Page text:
Yes, Mazda sells a pickup truck. No, not in North America. But, in other parts of the world the Mazda BT-50 has long worked to offer a more elegant take on the trusty ute, as our friends down under like to call pickups.
Now, the Japanese brand with growing premium ambitions has revealed the latest BT-50 and it marks big changes. To be clear, Mazda has never actually engineered and built the BT-50. Instead, it’s always been an extensive game of badge engineering, which Mazda played with Ford for decades. Years ago, Mazda decided to part ways with Ford for the next BT-50, shown here, and instead tapped Isuzu as its new partner.
At the end of the day, this is very much an Isuzu D-Max pickup, also not sold in the US. Mazda, however, gave the pickup an extensive restyle with its signature Kodo design language front and center. The front clip almost looks identical to a, while its Isuzu roots show through a little more at the rear.
Inside too is very much Isuzu, with an infotainment setup unlike any other Mazda vehicle. But the automaker worked to make the cabin its own, and there are a few niceties Isuzu buyers won’t find — wirelessand are chief among them. Some finer materials for the cockpit also wash over the panels, and there’s a Mazda-spec steering wheel that makes things feel more zoom-zoom than the D-Max.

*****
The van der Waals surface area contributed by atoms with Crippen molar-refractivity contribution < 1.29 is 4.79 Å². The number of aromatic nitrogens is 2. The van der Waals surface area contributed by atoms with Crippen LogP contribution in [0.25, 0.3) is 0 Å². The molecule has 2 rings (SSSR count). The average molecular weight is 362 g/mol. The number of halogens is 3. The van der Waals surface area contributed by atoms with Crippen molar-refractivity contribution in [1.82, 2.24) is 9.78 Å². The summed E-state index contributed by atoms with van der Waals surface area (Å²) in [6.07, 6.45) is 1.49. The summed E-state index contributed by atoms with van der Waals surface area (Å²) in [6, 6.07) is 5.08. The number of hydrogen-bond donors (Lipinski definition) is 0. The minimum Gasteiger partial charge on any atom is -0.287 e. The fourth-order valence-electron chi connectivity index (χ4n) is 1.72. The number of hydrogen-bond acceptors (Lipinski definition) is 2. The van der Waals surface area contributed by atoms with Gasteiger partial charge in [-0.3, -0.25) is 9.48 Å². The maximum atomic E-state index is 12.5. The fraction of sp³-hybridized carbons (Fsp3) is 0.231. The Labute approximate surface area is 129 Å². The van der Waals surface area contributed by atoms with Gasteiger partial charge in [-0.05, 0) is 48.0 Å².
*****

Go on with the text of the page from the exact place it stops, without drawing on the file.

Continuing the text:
Underneath the Mazda looks, it’s all Isuzu, all the time. A turbocharged 3.0-liter diesel inline-four engine provides 188 horsepower and 332 pound-feet of torque. The figures are slightly down from the outgoing Ford-based pickup, but Mazda said drivers will note better fuel economy. A six-speed manual or automatic transmission are available, as is four-wheel drive. The diesel engine will let owners put 2,348 pounds worth of payload in the bed and tow up to 7,716 pounds.
We don’t have local pricing yet, but the BT-50 will land in Australian showrooms by the end of this year. Although Mazda has given absolutely zero indication this will come to our part of the world, it never hurts to ask, though the company didn’t immediately respond to a request for comment.